Clean, ethical and poor

Published on (Auckland), 29 October 2013

When people meet under Chatham House rules, you cannot disclose afterwards who said what.

That’s the drawback. The advantage is that you find out what people really believe when they do not
have to hold back. And that can be most telling.

I recently attended one such Chatham House rules meetings in which the economic future of New Zealand was discussed.

Before that I always believed that Kiwis were mildly obsessed with comparing New Zealand’s economic performance to Australia. So I was interested to hear one of the participants explain that this was a nonsensical comparison and we should really stop this constant look across the Tasman.

At first I was pleasantly surprised. I also find comparisons with Australia unhelpful – because I believe they provide us with a licence for laziness. You often hear that Australian incomes are higher due to their mining boom. If only New Zealand was similarly endowed with mineral resources, we might be just as rich and productive as our Australian cousins.

There is only one problem with this view: It is not true. The big gap with Australia opened about four decades ago and has been relatively stable in recent years. But New Zealand did not only fall behind Australia. In fact, we also fell behind most other developed economies and the OECD average by similar proportions.

This means that the growing income gap between the two sides of the Tasman is not primarily explained by Australian circumstances, but has more do to with our own policy settings.

Australia’s natural riches cannot have anything to do with the fact that New Zealand’s relative economic performance has been poor against countries other than Australia. It’s basic logic.

As I said, I would welcome a broader comparative look at our economic performance so I was happy to hear a plea to stop the sibling rivalry with Australia. But then the other attendee started to explain why he wanted to have the comparisons ended. As it turned out, he wanted to do so for entirely different reasons than myself.

In his world view, the trans-Tasman income gap reflected the different moral values of both countries.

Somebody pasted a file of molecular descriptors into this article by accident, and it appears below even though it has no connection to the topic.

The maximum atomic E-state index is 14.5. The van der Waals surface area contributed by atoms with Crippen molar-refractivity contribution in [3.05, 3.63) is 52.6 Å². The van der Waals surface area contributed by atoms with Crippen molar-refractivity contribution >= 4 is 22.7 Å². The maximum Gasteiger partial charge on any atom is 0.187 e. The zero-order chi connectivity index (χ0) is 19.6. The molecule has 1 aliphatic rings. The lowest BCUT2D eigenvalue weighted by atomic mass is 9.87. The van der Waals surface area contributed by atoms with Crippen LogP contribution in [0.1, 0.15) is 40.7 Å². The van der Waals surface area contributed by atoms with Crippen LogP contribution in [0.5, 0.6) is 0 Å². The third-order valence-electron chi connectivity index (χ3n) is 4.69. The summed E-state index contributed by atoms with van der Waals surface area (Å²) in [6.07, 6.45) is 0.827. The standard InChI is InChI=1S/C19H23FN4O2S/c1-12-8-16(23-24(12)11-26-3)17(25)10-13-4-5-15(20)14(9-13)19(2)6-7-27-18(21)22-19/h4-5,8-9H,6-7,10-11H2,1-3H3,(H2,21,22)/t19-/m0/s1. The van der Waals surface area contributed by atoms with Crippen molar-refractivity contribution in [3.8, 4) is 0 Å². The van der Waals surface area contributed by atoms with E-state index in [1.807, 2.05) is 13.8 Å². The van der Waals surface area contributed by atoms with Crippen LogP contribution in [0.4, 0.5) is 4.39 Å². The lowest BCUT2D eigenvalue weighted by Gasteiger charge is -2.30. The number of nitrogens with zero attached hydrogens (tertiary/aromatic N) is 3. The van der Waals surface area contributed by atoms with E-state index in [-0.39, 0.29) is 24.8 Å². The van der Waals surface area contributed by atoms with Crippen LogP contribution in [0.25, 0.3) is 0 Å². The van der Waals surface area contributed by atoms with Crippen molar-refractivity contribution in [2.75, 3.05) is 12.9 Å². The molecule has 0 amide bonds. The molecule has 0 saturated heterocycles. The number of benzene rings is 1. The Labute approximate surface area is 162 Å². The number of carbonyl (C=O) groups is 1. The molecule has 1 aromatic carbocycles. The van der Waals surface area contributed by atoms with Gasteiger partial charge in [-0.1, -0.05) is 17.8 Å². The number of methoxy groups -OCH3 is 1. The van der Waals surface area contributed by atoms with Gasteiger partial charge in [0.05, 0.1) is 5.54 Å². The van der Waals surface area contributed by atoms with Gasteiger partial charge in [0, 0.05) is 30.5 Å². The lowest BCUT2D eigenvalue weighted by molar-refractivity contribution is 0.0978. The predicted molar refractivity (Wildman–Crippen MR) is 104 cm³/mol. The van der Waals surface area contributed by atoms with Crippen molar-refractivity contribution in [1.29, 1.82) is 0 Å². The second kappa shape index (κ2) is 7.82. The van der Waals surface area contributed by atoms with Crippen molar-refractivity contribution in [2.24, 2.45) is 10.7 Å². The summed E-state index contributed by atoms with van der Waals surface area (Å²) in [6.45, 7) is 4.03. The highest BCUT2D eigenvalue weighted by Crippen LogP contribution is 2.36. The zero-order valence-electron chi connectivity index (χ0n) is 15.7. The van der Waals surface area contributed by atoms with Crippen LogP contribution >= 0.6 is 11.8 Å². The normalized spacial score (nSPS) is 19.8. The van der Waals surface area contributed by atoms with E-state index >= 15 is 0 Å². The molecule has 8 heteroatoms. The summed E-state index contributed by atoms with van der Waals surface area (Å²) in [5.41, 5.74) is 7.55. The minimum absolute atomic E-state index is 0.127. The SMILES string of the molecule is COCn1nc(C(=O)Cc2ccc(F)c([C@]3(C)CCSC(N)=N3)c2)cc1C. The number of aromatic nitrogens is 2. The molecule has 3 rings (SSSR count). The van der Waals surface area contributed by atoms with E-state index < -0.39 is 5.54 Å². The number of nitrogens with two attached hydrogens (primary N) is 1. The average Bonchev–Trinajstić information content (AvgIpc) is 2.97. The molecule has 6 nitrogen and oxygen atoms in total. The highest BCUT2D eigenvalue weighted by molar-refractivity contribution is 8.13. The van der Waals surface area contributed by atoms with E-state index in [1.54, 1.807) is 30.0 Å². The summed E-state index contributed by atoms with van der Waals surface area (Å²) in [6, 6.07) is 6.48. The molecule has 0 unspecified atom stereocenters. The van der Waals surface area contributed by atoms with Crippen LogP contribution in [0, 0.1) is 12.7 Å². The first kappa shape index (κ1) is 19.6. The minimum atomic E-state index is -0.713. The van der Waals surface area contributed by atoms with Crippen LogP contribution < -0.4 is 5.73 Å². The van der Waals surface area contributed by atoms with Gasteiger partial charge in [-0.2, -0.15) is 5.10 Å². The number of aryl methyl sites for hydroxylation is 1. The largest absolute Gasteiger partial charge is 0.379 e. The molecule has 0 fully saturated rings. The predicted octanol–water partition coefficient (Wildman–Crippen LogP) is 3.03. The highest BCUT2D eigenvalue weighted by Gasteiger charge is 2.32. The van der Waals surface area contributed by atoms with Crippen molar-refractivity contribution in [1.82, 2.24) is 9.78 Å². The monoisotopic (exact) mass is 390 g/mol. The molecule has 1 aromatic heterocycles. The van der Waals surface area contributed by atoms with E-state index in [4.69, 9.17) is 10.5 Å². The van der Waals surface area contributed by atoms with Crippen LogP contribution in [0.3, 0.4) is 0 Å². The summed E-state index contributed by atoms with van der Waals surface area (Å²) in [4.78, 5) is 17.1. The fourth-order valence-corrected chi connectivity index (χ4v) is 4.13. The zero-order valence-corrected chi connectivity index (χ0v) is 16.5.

Australia, so he pontificated, only got rich at the expense of a ruthless exploitation of nature and of its indigenous people. Giant mining projects in remote areas of Australia were allegedly fraught with environmental problems and ignorant of the rights of indigenous people.

Similar policies would be unthinkable in New Zealand. There simply would be no public acceptance of such schemes.

So the conclusion, at least to my fellow delegate, was straightforward: New Zealanders generally maintained higher moral, social and environmental values than those ruthless, profit-oriented Australians.

In other words, Kiwis prefer to remain poor in order to remain ethical. And for those few New Zealanders who did not want to adhere to these standards but just cared for money? Well, they should just bugger off across the ditch.

I confess that as a migrant who has lived in both countries I was flabbergasted when I heard this.

First, I find it astonishing to denigrate Australians as morally inferior. That does not describe the Australians I have met. Second, I also find it highly questionable to label New Zealanders migrating to Australia as greedy and less ethical. Most of them just want to find better opportunities for themselves.

Third, though there were certainly crimes and injustices committed against indigenous Australians in the past, this certainly does not explain Australia’s economic development of the past four decades.

All in all, I was just stunned. Whereas previously I thought the Australian mining boom was used as a poor excuse for our own lagging productivity, I now realise that at least for some Kiwis it is not just an excuse.

They seriously believe that our lower income levels in fact reflect a higher virtue. You don’t have to go back to Max Weber’s famous description of the Protestant work ethic to realise that you cannot build an economy on such foundations. You cannot have a prosperous economy by attaching a moral value to poor performance.

Since this Chatham House rules meeting, I wonder: How widespread is the notion that being economically less prosperous than Australia is, in fact, a good thing? And does this notion perhaps explain the difference in productivity and incomes between the two countries?

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